This Week In Securities Litigation (March 14 to 20, 2008): The SEC And Turmoil In The Markets

Last week, continued turmoil in the markets and the sale of Bear Stearns dominated events. At the same time, there were significant court actions such as the reversal of the conviction of former Quest CEO Joseph Nacchio and the sentencing of former Brocade employee Stephanie Jensen. In addition, the SEC brought another FCPA case and more insider trading cases.

The market crisis

On Thursday March 20th, SEC Chairman Cox provided the Basel Committee on Banking Supervision Working Group with an update on the recent market turmoil. The Chairman wrote the letter because the Working Group was revisiting the Committee’s standards in view of recent events.

The Chairman’s letter makes two key points. First, the sale of Bear Stearns at a bargain basement price to JP Morgan Chase resulted from a lack of confidence, not capital: “Specifically, even at the time of its sale on Sunday, Bear Stearns’ capital, and its broker-dealers’ capital, exceeded supervisory standards. Counterparty withdrawals and credit denials, resulting in a loss of liquidity – not inadequate capital – caused Bear’s demise.” The Chairman went on to argue that net capital rules, which are designed to preserve investors’ funds and securities in times of market stress, served their purpose here.

Second, the SEC has incorporated the Basel standards into the supervision of large broker dealers. Under SEC rules a broker-dealer’s holding company and its affiliates which are known as consolidated supervised entities or CSEs, can elect to be subject to group-wide SEC supervision. The holding company computes its group-wide capital in accord with the Basel standards as Bear did here.

Two days earlier, on March 18th, the Division of Market Regulation issued a release entitled “Answers to Frequently Asked Investor Questions Regarding The Bear Stearns Companies, Inc.” That release states in part: “According to Bear Stearns; reports to the SEC, Bear Stearns’ broker-dealers were in compliance with the SEC’s capital and customer protection rules. The SEC also supervises the Bear Stearns parent company, whose capital also exceeded relevant regulatory standards, and whose liquidity position had been relatively stable, ranging from between $15 and $20 billion in the weeks preceding March 11. As of the morning of Tuesday, March 11, the parent company had over $17 billion in cash and unencumbered liquid assets.”

Nevertheless, by March 19, 2008, the Wall Street Journal was reporting that the SEC’s Division of Enforcement had sent a letter to JP Morgan Chase indicating that it was conducting an inquiry which apparently in part concerned statements by Bear Stearns before its acquisition. At the time of this letter Bear Stearns was already the subject of civil and criminal probes surrounding the earlier collapse of its hedge fund.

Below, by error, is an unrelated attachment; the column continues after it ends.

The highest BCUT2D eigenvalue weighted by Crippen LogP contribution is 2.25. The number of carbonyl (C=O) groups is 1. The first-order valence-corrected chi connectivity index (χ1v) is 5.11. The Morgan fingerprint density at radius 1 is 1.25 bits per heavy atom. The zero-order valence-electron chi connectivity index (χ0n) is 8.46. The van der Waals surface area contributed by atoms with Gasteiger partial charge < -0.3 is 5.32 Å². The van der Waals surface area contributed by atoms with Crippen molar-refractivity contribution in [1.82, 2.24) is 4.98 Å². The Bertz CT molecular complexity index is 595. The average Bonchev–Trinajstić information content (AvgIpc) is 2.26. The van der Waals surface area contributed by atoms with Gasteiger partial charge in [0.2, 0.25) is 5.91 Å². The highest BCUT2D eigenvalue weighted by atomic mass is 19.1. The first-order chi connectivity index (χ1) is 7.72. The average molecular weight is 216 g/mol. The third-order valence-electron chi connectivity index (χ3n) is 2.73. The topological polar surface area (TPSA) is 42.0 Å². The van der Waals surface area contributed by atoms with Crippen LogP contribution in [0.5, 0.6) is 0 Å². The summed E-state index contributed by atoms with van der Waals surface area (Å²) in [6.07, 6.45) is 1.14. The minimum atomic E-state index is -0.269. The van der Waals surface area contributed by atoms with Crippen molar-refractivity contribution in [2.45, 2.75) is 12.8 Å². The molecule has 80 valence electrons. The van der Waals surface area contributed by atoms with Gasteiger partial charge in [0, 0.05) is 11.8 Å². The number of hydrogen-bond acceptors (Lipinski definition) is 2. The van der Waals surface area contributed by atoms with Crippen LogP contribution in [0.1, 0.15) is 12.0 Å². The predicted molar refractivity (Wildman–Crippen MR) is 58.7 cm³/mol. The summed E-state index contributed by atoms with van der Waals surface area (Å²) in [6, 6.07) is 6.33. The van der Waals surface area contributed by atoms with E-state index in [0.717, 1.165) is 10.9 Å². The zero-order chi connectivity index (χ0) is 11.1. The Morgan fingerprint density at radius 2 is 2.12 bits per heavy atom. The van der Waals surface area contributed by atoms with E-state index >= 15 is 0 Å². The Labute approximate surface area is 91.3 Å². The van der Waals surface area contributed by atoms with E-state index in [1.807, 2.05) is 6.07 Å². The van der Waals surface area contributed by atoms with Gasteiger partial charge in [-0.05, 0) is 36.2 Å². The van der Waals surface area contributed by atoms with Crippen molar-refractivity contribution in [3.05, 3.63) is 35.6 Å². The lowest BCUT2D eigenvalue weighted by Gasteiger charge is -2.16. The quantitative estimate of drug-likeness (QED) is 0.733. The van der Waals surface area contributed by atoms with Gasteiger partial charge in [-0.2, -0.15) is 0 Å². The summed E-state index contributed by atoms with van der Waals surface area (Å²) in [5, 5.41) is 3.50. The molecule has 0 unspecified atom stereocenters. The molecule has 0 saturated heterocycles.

At least part of the SEC’s investigation surrounding the circumstances of Bear’s sale may on possible insider trading. Days before the sale there was a surge in put options. Shortly before the sale a number of options traders reportedly were betting that the firm’s stock would drop by about 57% in value. One question is whether those traders had material information about the investment banking firm that was not public – particularly in view of the pre-sale statements of Bear reaffirming the market that it was financially solid as reflected in its disclosure documents. See, e.g., Kara Scannell, WSJ On-Line, print/SBJ20597050222250293.html

Other events

• The insider trading conviction of former Quest CEO Chairman Joseph Nacchio was reversed by the Tenth Circuit Court of Appeals. U.S. v. Joseph Nacchio, Case No. 07-1311 (10th Cir. March 17, 2008). The case was remanded to the district court for retrial after the appeals court concluded that the trial judge erroneously excluded a key expert witness offered by the defense at the behest of the government. U.S. Attorney Troy Eid announced “The good news is the Circuit Court said our trial team presented sufficient evidence to convict Mr. Nacchio of insider trading.” Apparently Mr. Eid is not familiar with the notion that the government wins when justice is served, not by simply securing convictions of those it accuses of a crime. See generally Berger v. U.S., 55 S.Ct. 629 (1935) (prosecutors have a duty to be fair).

• On March 20, 2008 the SEC filed a settled FCPA books and records case against AB Volvo. The case is another in a series of actions based on the United Nations Oil for Food Program (previously discussed here). SEC v. AB Volvo, Civil Action No. 08 CV 00473 (D.D.C.). The SEC’s Litigation Release is here.

• On March 19, 2008 former Brocade HR chief Stephanie Jensen was sentenced to four months in prison and ordered to pay a $1.25 million fine for her role in a stock options backdating scheme. Ms. Jensen had been convicted in December of conspiracy and falsifying corporate records at Brocade.

• On March 13, 2008 the SEC filed an insider trading case against a former employee of Diebold. The action is based on trading ahead of a disappointing earnings announcement. It is in litigation. SEC v. Cole, Case No. Civ. 08-265 C (W.D. Okla.). The SEC’s litigation release is here.

• On March 13, 2008 the Commission filed an insider trading case against the former Vice Chairman of ISE Holdings and his business partners based on trading ahead of a merger announcement. The action is in litigation. SEC v. Marshall, Civil Action No. 08-CV-2527 (S.D.N.Y.). The SEC’s litigation release is here.